Former Jefferson City NAACP Chapter President died last Tuesday.  Nimrod Chapel, Sr. was 76 and died from a recent stroke. 

A longtime civil rights advocate, Chapel sought to protect voter rights for African Americans.  Chapel was the first African American to receive a degree in the Construction Management when he graduated from Oklahoma State University.  The NAACP Lifetime Service Award recipient established NAACP units in prisons and at Lincoln University in Jefferson City. 

mikecogh / Flickr

  JEFFERSON CITY, Mo. (AP) — Lawmakers are questioning checks and balances in Missouri prisons following reports of employee harassment and costly settlements.

Potosi Republican Rep. Paul Fitzwater said the Corrections Department has been policing itself.  

The agency fell under scrutiny after the Kansas City alternative weekly The Pitch reported on harassment and discrimination claims by prison employees. Some say they were retaliated against.

The paper reported the state's paid more than $7.5 million in related settlements and judgments from 2012 to 2016.

All Lanes of Jefferson City Bridges Now Open

Nov 16, 2016
Paul Sableman / Flickr

All lanes of Route 54 and Highway 63 on the Missouri River Bridge in Jefferson City are now open. The Missouri Department of Transportation opened the eastbound side of the bridge Sunday afternoon and the westbound side of the bridge Friday. Construction on the bridge began May first. 

MoDOT Central District Construction and Materials Engineer Patty Lemongelli said residents have been inconvenienced enough and MoDOT is glad the bridge is reopened.

TRIM Grant Brings More Trees to Missouri

Oct 12, 2016
Trees
blmiers / Flickr

The Missouri Department of Conservation recently awarded more than $380,000 to communities across the state from the Tree Resource Improvement and Maintenance, or TRIM, grant program. Jefferson City and Columbia were both awarded funding.

Jefferson City received more than $22,000. The money will go toward creating an inventory of trees to determine which are safe and which are in danger of collapsing.

jefferson city
localozarkian / flickr

  Efforts to build a bridge to improve riverfront access in Jefferson City have hit a stumbling block.

The Jefferson City News-Tribune reports that the Missouri Department of Transportation has determined that the city is ineligible for a $400,000 federal grant.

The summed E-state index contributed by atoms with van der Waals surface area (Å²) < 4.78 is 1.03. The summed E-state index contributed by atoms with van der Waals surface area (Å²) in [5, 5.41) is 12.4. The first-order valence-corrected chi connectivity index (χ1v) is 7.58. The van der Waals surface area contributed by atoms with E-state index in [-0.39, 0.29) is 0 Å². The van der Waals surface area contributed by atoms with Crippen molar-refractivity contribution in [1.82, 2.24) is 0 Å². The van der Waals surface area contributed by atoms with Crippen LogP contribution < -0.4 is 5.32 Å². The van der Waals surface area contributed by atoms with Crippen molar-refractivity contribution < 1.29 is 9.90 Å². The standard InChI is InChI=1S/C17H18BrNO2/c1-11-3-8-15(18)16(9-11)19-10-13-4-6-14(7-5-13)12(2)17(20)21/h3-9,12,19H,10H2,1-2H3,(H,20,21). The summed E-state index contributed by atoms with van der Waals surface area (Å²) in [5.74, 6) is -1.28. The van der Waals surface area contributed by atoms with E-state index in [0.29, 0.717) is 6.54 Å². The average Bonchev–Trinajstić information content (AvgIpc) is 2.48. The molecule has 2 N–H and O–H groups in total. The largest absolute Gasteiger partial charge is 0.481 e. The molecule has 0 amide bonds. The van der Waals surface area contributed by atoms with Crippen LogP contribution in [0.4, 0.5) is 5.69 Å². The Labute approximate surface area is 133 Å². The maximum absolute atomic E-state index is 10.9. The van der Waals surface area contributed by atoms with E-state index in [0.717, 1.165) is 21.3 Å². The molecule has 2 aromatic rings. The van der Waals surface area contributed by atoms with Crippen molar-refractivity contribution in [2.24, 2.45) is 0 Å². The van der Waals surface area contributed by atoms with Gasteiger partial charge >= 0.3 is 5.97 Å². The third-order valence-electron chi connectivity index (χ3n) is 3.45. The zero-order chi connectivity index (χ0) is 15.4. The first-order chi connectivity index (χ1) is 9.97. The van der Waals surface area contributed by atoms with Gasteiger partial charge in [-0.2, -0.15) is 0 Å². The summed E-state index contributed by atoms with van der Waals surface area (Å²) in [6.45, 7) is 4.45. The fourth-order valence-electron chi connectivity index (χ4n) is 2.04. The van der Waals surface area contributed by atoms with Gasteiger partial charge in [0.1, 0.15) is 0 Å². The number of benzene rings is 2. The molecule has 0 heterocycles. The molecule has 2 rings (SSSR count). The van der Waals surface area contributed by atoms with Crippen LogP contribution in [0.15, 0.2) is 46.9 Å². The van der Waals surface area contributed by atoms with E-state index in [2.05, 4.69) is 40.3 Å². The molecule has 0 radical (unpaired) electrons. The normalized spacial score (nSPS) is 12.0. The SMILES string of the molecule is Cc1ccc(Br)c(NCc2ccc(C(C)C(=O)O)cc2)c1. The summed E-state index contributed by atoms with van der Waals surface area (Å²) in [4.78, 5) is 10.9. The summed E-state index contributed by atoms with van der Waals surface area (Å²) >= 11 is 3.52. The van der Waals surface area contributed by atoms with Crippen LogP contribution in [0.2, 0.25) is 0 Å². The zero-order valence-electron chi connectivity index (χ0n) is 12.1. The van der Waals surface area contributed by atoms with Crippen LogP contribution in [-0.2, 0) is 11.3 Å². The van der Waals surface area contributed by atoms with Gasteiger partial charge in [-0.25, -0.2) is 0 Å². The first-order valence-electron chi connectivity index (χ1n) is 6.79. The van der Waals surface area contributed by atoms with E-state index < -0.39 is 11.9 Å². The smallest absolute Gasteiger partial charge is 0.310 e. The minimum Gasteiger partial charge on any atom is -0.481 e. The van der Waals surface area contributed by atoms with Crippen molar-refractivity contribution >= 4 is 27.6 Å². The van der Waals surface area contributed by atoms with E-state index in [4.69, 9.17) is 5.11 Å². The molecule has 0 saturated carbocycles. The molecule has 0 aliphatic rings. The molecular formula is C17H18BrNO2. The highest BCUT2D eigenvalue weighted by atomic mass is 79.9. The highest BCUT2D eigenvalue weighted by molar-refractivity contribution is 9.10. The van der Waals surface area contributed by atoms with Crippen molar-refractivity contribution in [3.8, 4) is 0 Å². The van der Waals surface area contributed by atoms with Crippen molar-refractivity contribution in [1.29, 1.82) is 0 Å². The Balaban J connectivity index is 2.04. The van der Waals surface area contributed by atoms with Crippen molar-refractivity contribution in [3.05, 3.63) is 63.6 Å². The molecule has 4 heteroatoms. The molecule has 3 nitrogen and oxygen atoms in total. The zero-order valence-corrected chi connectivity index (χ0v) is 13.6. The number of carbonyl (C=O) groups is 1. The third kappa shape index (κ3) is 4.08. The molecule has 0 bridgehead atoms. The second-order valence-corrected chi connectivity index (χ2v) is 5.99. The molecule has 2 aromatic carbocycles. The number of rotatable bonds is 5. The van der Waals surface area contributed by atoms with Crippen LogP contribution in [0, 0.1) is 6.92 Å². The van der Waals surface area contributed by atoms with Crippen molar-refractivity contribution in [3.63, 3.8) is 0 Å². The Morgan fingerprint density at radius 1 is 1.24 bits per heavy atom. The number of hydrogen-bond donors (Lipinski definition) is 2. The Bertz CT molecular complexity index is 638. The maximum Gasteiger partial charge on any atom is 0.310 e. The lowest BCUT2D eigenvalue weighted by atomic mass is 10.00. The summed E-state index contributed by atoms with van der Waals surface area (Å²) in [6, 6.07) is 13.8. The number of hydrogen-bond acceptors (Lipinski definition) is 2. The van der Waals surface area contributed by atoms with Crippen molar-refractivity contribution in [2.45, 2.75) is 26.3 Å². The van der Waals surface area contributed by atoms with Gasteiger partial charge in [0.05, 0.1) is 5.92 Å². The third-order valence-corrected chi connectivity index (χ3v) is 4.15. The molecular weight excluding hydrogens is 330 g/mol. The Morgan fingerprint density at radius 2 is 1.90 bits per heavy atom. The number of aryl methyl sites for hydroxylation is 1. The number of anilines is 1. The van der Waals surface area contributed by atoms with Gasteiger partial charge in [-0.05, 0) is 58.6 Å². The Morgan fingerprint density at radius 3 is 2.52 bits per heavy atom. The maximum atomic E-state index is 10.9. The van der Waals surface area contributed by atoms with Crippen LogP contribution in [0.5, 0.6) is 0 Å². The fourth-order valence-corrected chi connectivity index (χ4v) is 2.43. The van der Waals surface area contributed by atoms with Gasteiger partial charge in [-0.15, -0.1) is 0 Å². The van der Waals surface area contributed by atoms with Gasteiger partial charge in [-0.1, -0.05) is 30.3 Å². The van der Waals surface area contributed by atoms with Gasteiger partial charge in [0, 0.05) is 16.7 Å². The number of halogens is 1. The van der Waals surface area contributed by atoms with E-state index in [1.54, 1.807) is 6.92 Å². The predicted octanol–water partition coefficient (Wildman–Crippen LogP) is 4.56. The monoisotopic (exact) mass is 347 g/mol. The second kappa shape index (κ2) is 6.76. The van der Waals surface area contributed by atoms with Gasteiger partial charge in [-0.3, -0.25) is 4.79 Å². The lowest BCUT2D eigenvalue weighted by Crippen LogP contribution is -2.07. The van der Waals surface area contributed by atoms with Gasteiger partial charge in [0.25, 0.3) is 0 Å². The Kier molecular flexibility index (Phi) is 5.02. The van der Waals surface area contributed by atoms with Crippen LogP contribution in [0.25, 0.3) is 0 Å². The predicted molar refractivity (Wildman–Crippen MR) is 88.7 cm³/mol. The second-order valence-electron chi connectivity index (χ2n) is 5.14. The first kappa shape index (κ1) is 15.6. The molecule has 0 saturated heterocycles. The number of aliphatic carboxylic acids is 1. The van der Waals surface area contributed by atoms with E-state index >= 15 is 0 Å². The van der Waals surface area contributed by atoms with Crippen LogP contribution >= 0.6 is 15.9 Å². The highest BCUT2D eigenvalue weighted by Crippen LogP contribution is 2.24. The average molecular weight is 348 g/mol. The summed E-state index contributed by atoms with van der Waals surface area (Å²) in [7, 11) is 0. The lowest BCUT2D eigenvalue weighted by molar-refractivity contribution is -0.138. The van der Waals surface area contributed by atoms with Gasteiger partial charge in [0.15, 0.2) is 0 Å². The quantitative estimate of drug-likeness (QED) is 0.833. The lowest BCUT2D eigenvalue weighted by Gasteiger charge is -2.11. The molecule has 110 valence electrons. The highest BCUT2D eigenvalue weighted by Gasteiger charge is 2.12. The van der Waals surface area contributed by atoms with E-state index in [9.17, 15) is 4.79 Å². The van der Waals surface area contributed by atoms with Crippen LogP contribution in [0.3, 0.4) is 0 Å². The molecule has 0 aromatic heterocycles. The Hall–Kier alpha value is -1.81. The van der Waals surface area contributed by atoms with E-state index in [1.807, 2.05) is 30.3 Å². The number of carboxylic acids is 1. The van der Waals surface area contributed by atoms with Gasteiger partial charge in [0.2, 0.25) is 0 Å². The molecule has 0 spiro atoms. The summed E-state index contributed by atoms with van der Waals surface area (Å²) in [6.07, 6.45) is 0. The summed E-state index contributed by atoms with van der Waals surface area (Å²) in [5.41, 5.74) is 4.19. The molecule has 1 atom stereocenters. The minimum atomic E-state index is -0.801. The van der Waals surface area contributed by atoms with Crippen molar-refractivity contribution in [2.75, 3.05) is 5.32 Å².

Open Enrollment Boosts Summer School Attendance

Jun 15, 2016
Evan Thomas / KOMU

Jefferson City Public Schools made the decision this year to allow open enrollment for summer school to all preschool through eighth-grade students in the Jefferson City area. Last year only students attending JCPS and who needed remediation were allowed to enroll.

This change has increased participation by 40 percent. During the first week of summer school, 2,786 students attended classes, 804 more than last year.

Amy Berendzen, director of school-community relations for JCPS said the district made this change because it had the space.

JEFFERSON CITY - Missouri voters could get to decide whether to re-impose limits on the money flowing to political candidates and committees.

Supporters of campaign contribution limits said Wednesday they had submitted more than 272,000 petition signatures to try to get a proposed constitutional amendment on the November ballot.

The measure would cap donations to candidates at $2,600 per election. Contributions to political parties would be capped at $25,000.

Missouri Capitol
Ryan Famuliner / KBIA

JEFFERSON CITY - A contested Missouri measure, SJR 39, to protect businesses that deny services for same-sex weddings has been voted down.

The measure failed to advance Wednesday on a 6-6 vote in a House committee. It had previously passed the Senate.

The legislation drew opposition from LGBT-rights activists and some business leaders, who cited economic backlash in other states with laws perceived as discriminatory toward lesbian, gay, bisexual and transgender people.

File Photo / KBIA

JEFFERSON CITY - Missouri lawmakers appear uninterested in Kansas Gov. Sam Brownback's proposal to end the business "border war" between the two states.